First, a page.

What is lowerCamelCase?
A part of CamelCase, lowerCamelCase is a naming convention in which a name contains multiple words that are joined together as a single word. In terms of capitalization, the first word is always all lowercase letters, including the first letter. The proceeding words are all capitalized -- only the first letter of each word is an uppercase letter.
So, instead of lower camel case, it's lowerCamelCase.
Why use lowerCamelCase?
The advantage of using CamelCase is improved readability by making the name stand out from the surrounding code. When lowerCamelCase is used, names are easy to understand without the need for comment documentation.
Another advantage is that lowerCamelCase names can be easily extended without fear of breaking existing code. For example, if a variable named myName needs to be renamed to myFullName, this can be done without affecting any code that uses the original name.
Additionally, lowerCamelCase provides a consistent way of naming things across different programming languages.
UpperCamelCase vs. lowerCamelCase
Another variation of CamelCase is UpperCamelCase in which the first letter of the new word is uppercase. This is the prime difference between the two variations.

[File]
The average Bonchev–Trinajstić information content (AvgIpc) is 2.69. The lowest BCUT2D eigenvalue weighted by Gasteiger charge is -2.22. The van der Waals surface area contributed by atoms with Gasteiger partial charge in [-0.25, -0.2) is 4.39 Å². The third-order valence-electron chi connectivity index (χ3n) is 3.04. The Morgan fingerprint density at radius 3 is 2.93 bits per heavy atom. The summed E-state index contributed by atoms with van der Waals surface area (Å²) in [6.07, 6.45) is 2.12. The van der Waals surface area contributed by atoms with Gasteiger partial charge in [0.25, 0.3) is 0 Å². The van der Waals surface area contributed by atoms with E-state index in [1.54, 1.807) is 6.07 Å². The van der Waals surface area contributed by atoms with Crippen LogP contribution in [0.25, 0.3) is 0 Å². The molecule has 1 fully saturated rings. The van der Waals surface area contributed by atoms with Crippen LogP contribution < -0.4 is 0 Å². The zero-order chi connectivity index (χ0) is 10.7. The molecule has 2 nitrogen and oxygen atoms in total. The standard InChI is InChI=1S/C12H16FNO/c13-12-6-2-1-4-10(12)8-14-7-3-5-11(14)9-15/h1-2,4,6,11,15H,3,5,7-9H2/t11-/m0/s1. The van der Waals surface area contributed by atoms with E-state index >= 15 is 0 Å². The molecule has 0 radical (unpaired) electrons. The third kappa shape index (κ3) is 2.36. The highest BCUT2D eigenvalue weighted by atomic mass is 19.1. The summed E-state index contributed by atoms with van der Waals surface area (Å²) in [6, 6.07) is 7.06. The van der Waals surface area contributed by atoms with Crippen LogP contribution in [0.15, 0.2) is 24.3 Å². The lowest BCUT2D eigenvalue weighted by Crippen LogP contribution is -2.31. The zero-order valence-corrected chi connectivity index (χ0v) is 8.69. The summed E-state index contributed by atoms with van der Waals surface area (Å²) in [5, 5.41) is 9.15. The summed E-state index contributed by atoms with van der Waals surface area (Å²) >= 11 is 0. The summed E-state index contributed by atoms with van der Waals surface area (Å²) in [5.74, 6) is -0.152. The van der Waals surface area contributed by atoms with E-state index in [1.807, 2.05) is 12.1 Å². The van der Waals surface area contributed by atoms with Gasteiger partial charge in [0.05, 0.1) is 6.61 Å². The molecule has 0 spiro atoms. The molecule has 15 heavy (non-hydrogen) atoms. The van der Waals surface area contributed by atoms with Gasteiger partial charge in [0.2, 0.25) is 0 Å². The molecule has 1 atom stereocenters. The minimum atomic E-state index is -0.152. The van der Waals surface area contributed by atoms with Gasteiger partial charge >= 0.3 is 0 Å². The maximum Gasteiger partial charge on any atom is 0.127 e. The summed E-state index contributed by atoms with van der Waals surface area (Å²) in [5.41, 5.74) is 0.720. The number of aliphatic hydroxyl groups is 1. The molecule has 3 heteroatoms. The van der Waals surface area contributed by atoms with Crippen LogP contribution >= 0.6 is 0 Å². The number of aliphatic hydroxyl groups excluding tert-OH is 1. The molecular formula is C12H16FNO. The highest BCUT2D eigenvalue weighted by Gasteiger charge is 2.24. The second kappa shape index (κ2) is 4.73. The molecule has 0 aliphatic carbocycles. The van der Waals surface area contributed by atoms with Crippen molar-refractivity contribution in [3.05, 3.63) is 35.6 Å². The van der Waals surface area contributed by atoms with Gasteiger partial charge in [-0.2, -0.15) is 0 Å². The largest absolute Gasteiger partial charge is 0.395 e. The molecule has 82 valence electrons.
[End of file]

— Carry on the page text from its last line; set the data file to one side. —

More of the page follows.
Specifically, lowerCamelCase should be used in cases where the variable name is already lowercase, such as when representing the lowercase versions of Hypertext Markup Language tags.
How to use lowerCamelCase
When using lowerCamelCase, there are a few things to keep in mind:
- Avoid abbreviations. Use full words instead.
- The first word should be lowercase -- for example, isConnected.
- Variable names should be descriptive. For example, userName is preferable to un.
Acronyms should be all uppercase, regardless of where they are in the sequence of words -- for example, XMLHttpRequest.
What are some alternatives to CamelCase?
- Snake_case uses all lowercase letters and underscores to separate words -- for example, my_name.
- PascalCase is similar to CamelCase except that the first letter of every word is uppercase -- for example, MyName.
- Kebab-case uses all lowercase letters and hyphens to separate words -- for example, my-name.